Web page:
Geeks, nerds, and all the other awesome groups of people I associate with don’t have much to look forward to during the summer in Atlanta. The weather is always 100 degrees and 100% humidity–and there are more bugs than I care to admit. Plus, most conventions seem to avoid us–and who can blame them? Sure, we have Dragoncon–but that doesn’t start until Labor Day weekend . . . and summer is basically over by then (or at least as over as it gets in the south). Thankfully, MomoCon has helped save the day for anime, comic, and video game fans across the southeast. We finally have a reason to be excited about the start of summer–and it doesn’t involve flowers, sweltering heat, swimming in bodies of chlorinated and salt water, or any of those other social activities that “normal” people do!
MomoCon started in 2005 as a modest convention founded by a small group of friends at Georgia Tech’s campus. In just a short amount of time, it has grown into a major powerhouse and gained national attention from all fandoms large and small. MomoCon has all the staples you can expect from a major convention: food, games, anime, comics, panels, themed parties, famous guests, and tons of cosplay. For being in a state that hardly has any major geek culture events, the amount of passionate cosplayers in the area always surprises me. The year 2015 marked the first year the convention was hosted at the Georgia World Congress Center–and it had an estimated 20,000 attendees. I’m not sure if that number is accurate–but based off my own experience, it was pretty packed!
This was also the first year MomoCon had an indie game-focused area, which was very reminiscent of something you would expect to see at a PAX convention. This area had developers from all over the world showcasing their games. Netherlands developer Speelbaars showcased Lumini–a relaxing flow-adventure game in which you control a swarm of smaller creatures (Lumini) to save your planet.
I saw several familiar faces from my time as a game journalist and as the vice chair of IGDA Atlanta; however, the most hilarious “reunion” was when I came across Canadian studio Phantom Compass–creators of the pinball RPG game, Rollers of the Realm. Phantom Compass was set up right across from us at GDC 2015 when Novy was at GDC Play representing Daylight Studios for Holy Potatoes?! A Weapon Shop! So at MomoCon when one of the developers from Phantom Compass recognized me, he asked if I was “the potato guy from GDC” because he remembered me attracting a large audience to our booth by shouting “POTATOES!” at people as they walked by. Needless to say, we had a good laugh about this–and I introduced him to some of my friends who were also showcasing their games on the show floor.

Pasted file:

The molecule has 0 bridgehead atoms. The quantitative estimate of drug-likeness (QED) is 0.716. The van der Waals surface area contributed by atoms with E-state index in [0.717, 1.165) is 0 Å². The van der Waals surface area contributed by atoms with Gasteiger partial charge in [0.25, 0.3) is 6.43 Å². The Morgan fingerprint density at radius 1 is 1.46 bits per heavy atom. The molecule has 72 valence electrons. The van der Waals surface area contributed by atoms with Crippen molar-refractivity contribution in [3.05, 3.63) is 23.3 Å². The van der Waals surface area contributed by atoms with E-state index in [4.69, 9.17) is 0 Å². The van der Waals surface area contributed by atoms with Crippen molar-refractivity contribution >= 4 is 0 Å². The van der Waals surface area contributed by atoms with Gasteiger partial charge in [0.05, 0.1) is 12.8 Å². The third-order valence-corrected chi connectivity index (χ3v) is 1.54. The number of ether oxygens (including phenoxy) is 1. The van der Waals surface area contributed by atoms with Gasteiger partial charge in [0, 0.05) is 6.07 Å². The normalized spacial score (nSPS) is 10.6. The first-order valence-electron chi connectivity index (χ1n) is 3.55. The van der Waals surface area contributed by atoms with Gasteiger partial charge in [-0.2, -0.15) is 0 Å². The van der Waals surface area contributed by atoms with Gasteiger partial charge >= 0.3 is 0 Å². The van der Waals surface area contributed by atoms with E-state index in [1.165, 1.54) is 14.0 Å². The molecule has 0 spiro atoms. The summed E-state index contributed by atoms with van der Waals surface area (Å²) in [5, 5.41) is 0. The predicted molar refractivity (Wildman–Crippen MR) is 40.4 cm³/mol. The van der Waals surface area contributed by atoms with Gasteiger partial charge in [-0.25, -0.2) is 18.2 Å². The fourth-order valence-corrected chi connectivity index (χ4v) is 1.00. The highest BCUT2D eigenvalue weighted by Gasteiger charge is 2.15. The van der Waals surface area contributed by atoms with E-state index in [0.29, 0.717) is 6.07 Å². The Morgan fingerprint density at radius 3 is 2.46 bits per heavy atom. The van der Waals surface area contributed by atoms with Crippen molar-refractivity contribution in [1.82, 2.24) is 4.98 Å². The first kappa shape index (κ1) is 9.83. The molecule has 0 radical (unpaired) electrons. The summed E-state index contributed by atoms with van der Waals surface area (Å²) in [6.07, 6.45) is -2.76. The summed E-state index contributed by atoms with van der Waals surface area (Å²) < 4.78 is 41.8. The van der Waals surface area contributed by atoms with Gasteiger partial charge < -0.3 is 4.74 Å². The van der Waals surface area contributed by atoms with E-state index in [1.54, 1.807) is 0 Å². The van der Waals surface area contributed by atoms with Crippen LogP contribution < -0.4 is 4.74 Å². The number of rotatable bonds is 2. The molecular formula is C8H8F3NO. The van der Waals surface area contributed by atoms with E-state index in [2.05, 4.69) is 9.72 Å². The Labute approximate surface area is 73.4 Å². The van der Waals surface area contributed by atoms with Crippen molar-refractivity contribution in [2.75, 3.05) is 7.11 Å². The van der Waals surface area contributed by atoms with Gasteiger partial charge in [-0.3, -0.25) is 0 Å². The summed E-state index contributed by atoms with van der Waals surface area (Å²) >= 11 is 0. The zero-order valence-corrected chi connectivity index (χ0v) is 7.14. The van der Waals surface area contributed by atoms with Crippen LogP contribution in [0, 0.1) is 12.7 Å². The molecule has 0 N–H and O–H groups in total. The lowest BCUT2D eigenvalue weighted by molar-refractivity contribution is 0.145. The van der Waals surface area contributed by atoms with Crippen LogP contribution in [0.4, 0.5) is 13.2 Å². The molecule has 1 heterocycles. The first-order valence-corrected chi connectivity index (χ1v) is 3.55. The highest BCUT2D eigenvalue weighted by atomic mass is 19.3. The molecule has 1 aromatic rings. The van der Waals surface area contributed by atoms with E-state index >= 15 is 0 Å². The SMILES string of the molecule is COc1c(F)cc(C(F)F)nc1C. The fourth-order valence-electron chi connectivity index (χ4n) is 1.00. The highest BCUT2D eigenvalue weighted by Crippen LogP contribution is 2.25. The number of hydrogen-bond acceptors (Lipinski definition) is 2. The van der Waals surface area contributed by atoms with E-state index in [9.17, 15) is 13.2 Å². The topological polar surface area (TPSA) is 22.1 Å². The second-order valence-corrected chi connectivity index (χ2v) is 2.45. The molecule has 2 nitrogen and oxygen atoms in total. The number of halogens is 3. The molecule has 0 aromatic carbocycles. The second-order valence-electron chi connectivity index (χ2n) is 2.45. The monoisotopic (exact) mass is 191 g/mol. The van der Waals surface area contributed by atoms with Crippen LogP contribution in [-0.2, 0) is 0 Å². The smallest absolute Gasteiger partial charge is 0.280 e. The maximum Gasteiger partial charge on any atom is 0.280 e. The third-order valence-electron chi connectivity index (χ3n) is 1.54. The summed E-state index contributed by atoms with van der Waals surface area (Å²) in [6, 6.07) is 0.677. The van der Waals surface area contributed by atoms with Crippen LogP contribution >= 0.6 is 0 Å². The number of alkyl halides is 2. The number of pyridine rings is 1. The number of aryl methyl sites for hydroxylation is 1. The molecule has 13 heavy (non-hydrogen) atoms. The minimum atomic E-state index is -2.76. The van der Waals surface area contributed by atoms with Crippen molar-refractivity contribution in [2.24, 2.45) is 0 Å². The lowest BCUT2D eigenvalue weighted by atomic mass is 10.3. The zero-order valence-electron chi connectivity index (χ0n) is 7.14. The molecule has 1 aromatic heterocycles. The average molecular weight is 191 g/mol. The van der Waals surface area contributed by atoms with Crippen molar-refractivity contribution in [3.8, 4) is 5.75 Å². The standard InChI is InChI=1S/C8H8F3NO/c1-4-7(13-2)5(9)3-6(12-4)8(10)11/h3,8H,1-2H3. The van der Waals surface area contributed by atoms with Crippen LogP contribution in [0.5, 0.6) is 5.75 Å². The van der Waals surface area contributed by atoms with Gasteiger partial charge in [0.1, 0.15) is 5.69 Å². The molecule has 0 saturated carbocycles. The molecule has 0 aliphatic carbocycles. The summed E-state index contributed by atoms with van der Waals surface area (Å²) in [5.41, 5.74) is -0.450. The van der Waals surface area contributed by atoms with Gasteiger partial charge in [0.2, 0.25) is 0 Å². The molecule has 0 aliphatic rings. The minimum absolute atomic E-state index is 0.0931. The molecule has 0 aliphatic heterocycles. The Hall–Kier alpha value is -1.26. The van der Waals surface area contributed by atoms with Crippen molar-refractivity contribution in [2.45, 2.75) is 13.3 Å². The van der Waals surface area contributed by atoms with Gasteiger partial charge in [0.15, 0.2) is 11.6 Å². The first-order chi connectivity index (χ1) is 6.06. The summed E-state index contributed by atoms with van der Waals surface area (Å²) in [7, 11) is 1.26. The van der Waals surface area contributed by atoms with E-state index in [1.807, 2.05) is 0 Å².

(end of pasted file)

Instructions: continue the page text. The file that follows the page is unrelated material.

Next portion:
There was something about that meeting that really set the rest of the tone for the indie game area at MomoCon. This was one of the strongest convention communities I have ever seen, and I’ve been to my fair share of conventions. At one point, C63 Industries (creators of insanely challenging platformer Pixel: ru²) went around the show floor with a portable microphone and amplifier so that newfound friends could attract a larger audience. It became a common theme to walk by a booth and overhear the developers cross-promoting one of the new games they just discovered on the floor.
One of the main reasons I was at MomoCon was to talk about the game development community in Atlanta/Georgia and showcase some of the local game developers as a panelist with the IGDA Atlanta Executive Board. This really let the community shine because not only were we there showcasing some of the awesome games being made in Georgia, but tons of other developers showed up to help support them–even if they were from competing studios.
If MomoCon wasn’t enough, about a mile down the street, the International Roguelike Development Conference (IRDC) was having its debut in the United States on the Georgia Tech campus. The IRDC was a significantly smaller convention; in fact, it was more like a gathering of 10-15 people in a classroom talking about game design and the roguelike genre.
I decided to go check it out since I heard that Freehold Games (one of Novy’s recent clients) was going to be there talking about Sproggiwood. It’s no secret among the Novy staff that I’m a huge fan of Sproggiwood–so when I had the chance to meet them face-to-face, I leaped at the opportunity.
While I was at IRDC, I learned more about the mechanics of roguelike games than I ever thought I was going to need–but it was still pretty interesting stuff. I also learned just how passionate the roguelike community is when it comes to creating a unique experience in the genre.
What did I learn bouncing between two conventions in the same weekend?
- First, sleep is overrated–and you really don’t need it to survive. (Note: That’s actually a bad idea. Don’t listen to me; I’m sleep deprived)
- Second, the game industry is probably one of the friendliest industries you can ever be a part of 🙂
I love going to conventions and meeting new people, so it should be no surprise that I thoroughly enjoyed my time at MomoCon and IRDC.